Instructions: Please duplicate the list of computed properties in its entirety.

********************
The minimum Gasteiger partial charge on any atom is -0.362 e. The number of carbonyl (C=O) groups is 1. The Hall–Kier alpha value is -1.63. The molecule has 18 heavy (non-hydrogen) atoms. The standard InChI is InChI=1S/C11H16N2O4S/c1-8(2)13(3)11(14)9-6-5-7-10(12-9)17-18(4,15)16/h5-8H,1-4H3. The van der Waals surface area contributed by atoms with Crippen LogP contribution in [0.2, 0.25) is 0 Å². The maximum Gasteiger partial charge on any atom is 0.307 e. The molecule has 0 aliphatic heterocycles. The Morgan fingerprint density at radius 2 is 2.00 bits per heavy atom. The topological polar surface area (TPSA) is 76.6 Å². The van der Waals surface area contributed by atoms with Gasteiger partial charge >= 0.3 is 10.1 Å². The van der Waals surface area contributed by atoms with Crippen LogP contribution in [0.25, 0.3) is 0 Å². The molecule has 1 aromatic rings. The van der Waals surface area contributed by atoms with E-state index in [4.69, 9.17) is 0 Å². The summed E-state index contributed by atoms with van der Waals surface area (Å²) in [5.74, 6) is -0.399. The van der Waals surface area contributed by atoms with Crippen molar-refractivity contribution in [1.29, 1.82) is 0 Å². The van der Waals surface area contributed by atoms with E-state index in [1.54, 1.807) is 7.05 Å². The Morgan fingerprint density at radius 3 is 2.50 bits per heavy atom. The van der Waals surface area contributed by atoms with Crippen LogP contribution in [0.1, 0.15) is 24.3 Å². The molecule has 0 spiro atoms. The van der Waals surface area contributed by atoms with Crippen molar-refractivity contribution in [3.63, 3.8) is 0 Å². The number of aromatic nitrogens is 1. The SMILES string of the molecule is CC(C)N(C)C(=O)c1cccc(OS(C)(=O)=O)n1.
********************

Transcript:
The minimum Gasteiger partial charge on any atom is -0.362 e. The number of carbonyl (C=O) groups is 1. The Hall–Kier alpha value is -1.63. The molecule has 18 heavy (non-hydrogen) atoms. The standard InChI is InChI=1S/C11H16N2O4S/c1-8(2)13(3)11(14)9-6-5-7-10(12-9)17-18(4,15)16/h5-8H,1-4H3. The van der Waals surface area contributed by atoms with Crippen LogP contribution in [0.2, 0.25) is 0 Å². The maximum Gasteiger partial charge on any atom is 0.307 e. The molecule has 0 aliphatic heterocycles. The Morgan fingerprint density at radius 2 is 2.00 bits per heavy atom. The topological polar surface area (TPSA) is 76.6 Å². The van der Waals surface area contributed by atoms with Gasteiger partial charge >= 0.3 is 10.1 Å². The van der Waals surface area contributed by atoms with Crippen LogP contribution in [0.25, 0.3) is 0 Å². The molecule has 1 aromatic rings. The van der Waals surface area contributed by atoms with E-state index in [4.69, 9.17) is 0 Å². The summed E-state index contributed by atoms with van der Waals surface area (Å²) in [5.74, 6) is -0.399. The van der Waals surface area contributed by atoms with Crippen molar-refractivity contribution in [1.29, 1.82) is 0 Å². The van der Waals surface area contributed by atoms with E-state index in [1.54, 1.807) is 7.05 Å². The Morgan fingerprint density at radius 3 is 2.50 bits per heavy atom. The van der Waals surface area contributed by atoms with Crippen LogP contribution in [0.1, 0.15) is 24.3 Å². The molecule has 0 spiro atoms. The van der Waals surface area contributed by atoms with Crippen molar-refractivity contribution in [3.63, 3.8) is 0 Å². The number of aromatic nitrogens is 1. The SMILES string of the molecule is CC(C)N(C)C(=O)c1cccc(OS(C)(=O)=O)n1.